Super Corals

What are super corals?

Source: [12]

Super corals are species of coral that are able to withstand the effects of climate change and survive major bleaching events that cause the majority of corals to die off[13]. They are key coral species in adapting to increased global temperature, ocean acidification, and other negative impacts on a once thriving ocean[12]. Typical conservation efforts such as stricter marine laws will not save corals because their biggest threat is caused by the warming ocean which doesn’t show any signs of cooling down. These super corals need to be identified, protected, and reproduced in other ocean communities to protect the future of all marine and terrestrial life.

Breeding super coral
Corals are slow-growing and naturally breed every 100 years, so scientists are taking it into their own hands to recover coral life[14]. . Scientists at UH Manoa’s Institute of Marine Biology are using epigenetics to increase populations of resistant coral[12]. Super corals are taken out of the ocean and are exposed to different levels of heat, light, and acidity. If corals are successful, they are transplanted to areas of rapid decline. Creating super corals is difficult because corals do not like to be touched while they are breeding[14].

Potential Risk
While super corals are becoming increasingly promising in ensuring the future of coral populations, there are still some risks about their widespread existence. One potential risk of super corals is the possibility of disease. If one kind of coral dominates an area because it is so resilient, one disease could wipe out an entire reef[14]. While this risk should be considered, climate change poses an even greater and sure risk to marine life. If these super corals keep growing and persisting, they could be our hope for an ocean that sustains ecological diversity beyond 2050.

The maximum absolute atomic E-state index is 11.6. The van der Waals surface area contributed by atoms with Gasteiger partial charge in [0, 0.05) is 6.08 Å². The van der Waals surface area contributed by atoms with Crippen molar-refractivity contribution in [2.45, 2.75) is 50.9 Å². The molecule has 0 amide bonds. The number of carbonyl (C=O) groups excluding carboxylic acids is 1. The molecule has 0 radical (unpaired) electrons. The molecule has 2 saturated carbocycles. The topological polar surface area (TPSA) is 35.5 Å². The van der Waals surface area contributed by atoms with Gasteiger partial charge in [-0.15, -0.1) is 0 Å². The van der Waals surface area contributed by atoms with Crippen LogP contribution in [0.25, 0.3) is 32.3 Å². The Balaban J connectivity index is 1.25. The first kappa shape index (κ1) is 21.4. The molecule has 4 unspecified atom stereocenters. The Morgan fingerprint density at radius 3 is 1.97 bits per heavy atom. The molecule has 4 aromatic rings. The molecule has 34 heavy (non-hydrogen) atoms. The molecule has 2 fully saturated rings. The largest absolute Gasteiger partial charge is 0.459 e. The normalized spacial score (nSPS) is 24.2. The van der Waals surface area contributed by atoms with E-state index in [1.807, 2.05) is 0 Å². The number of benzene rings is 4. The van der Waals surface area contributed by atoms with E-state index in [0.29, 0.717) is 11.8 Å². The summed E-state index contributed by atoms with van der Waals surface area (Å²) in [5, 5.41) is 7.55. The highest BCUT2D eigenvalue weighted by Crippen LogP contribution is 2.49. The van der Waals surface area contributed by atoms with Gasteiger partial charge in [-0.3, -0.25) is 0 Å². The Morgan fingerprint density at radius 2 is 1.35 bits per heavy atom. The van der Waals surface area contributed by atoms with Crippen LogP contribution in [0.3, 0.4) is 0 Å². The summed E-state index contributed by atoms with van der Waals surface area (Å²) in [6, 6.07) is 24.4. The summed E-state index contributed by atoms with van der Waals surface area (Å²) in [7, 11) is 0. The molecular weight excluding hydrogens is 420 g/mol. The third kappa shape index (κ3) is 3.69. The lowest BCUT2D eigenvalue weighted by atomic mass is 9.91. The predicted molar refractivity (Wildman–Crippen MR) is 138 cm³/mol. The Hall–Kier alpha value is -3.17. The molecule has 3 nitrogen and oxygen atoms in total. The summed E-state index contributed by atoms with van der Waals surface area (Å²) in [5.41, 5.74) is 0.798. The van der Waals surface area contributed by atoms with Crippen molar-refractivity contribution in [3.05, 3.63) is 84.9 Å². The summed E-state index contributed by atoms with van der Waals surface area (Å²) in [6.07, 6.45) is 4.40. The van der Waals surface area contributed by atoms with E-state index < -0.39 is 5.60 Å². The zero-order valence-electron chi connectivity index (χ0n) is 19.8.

Additional Resources


Lesson Plan


  1. Edwards, Alasdair J., and Susan Clark. "Coral Transplantation: A Useful Management Tool or Misguided Meddling?" Marine Pollution Bulletin 37.8-12 (1999): 474-87.Science Direct. Web.
  2. Abelson, Avigdor. "Artificial Reefs vs Coral Transplantation as Restoration Tools for Mitigating Coral Reef Deterioration: Benefits, Concerns, and Proposed Guidelines." Bulletin of Marine Science 78 (2006): 151-56. Print.
  4. Boström-Einarsson, Lisa, Russell C. Babcock, Elisa Bayraktarov, Daniela Ceccarelli, Nathan Cook, Sebastian C. A. Ferse, Boze Hancock, et al. “Coral Restoration – A Systematic Review of Current Methods, Successes, Failures and Future Directions.” PLoS ONE 15, no. 1 (January 30, 2020): e0226631.
  7. 7.0 7.1
  8. Mayor, P.A. 2006. A summary of biophysical data relevant to the management of the East End Marine Park, St. Croix, US Virgin Islands. The Ocean Conservancy, US Virgin Islands Regional Office, St. Croix, USVI, pp. 131.
  9. Yap, Ht. "Local Changes in Community Diversity after Coral Transplantation." Marine Ecology Progress Series 374 (2009): 33-41. Web.
  10. 10.0 10.1 10.2 10.3 Anna Scott. “Coral, meet coral: how selective breeding may help the world’s reefs survive ocean heating.” The Conversation. August 20, 2021.
  11. Damian Carrington. “New lab-bred super corals could help avert global reef wipeout”. The Guardian. December 17, 2017.
  12. 12.0 12.1 12.2 Ellis, Lauren. “Behind the Scenes: Breeding Super Coral.” Coral Health Atlas, January 26, 2015.
  13. Adhya, Sarah Wakefield. “The Survival Secrets of ‘Super Reefs.’” The Nature Conservancy, January 17, 2023.
  14. 14.0 14.1 14.2 Jones, Nicola. “As Ocean Waters Heat Up, A Quest to Create ‘Super Corals.’” Yale E360, August 4, 2015.